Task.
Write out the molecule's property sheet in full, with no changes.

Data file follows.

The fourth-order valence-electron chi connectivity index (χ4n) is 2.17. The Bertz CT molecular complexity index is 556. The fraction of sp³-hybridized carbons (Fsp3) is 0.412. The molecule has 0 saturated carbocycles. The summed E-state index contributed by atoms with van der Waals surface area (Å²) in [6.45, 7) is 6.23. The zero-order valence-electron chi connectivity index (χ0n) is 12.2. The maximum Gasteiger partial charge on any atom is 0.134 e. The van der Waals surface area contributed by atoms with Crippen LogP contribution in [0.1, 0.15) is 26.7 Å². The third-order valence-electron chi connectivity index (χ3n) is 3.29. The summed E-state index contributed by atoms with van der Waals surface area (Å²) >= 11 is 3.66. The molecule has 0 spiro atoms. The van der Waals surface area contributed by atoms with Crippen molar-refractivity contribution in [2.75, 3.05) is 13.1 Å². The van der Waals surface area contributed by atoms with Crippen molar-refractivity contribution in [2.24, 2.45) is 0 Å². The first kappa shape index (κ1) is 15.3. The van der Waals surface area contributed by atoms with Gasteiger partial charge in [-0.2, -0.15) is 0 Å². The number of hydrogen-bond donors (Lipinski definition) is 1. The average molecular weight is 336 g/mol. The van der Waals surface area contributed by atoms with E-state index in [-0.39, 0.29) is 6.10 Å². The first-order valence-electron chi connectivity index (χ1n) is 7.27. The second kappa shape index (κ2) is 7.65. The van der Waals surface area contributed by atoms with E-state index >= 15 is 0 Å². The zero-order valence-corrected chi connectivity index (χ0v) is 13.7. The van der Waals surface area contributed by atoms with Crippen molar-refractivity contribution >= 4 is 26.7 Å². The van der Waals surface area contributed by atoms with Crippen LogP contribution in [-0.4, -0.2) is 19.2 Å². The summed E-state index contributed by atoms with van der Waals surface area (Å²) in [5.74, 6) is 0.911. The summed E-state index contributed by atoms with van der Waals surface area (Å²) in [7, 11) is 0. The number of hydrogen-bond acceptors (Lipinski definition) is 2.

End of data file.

The fourth-order valence-electron chi connectivity index (χ4n) is 2.17. The Bertz CT molecular complexity index is 556. The fraction of sp³-hybridized carbons (Fsp3) is 0.412. The molecule has 0 saturated carbocycles. The summed E-state index contributed by atoms with van der Waals surface area (Å²) in [6.45, 7) is 6.23. The zero-order valence-electron chi connectivity index (χ0n) is 12.2. The maximum Gasteiger partial charge on any atom is 0.134 e. The van der Waals surface area contributed by atoms with Crippen LogP contribution in [0.1, 0.15) is 26.7 Å². The third-order valence-electron chi connectivity index (χ3n) is 3.29. The summed E-state index contributed by atoms with van der Waals surface area (Å²) >= 11 is 3.66. The molecule has 0 spiro atoms. The van der Waals surface area contributed by atoms with Crippen molar-refractivity contribution in [2.75, 3.05) is 13.1 Å². The van der Waals surface area contributed by atoms with Crippen molar-refractivity contribution in [2.24, 2.45) is 0 Å². The first kappa shape index (κ1) is 15.3. The van der Waals surface area contributed by atoms with Gasteiger partial charge in [-0.2, -0.15) is 0 Å². The number of hydrogen-bond donors (Lipinski definition) is 1. The average molecular weight is 336 g/mol. The van der Waals surface area contributed by atoms with E-state index in [-0.39, 0.29) is 6.10 Å². The first-order valence-electron chi connectivity index (χ1n) is 7.27. The second kappa shape index (κ2) is 7.65. The van der Waals surface area contributed by atoms with E-state index >= 15 is 0 Å². The zero-order valence-corrected chi connectivity index (χ0v) is 13.7. The van der Waals surface area contributed by atoms with Crippen molar-refractivity contribution >= 4 is 26.7 Å². The van der Waals surface area contributed by atoms with Crippen LogP contribution in [-0.4, -0.2) is 19.2 Å². The summed E-state index contributed by atoms with van der Waals surface area (Å²) in [5.74, 6) is 0.911. The summed E-state index contributed by atoms with van der Waals surface area (Å²) in [7, 11) is 0. The number of hydrogen-bond acceptors (Lipinski definition) is 2.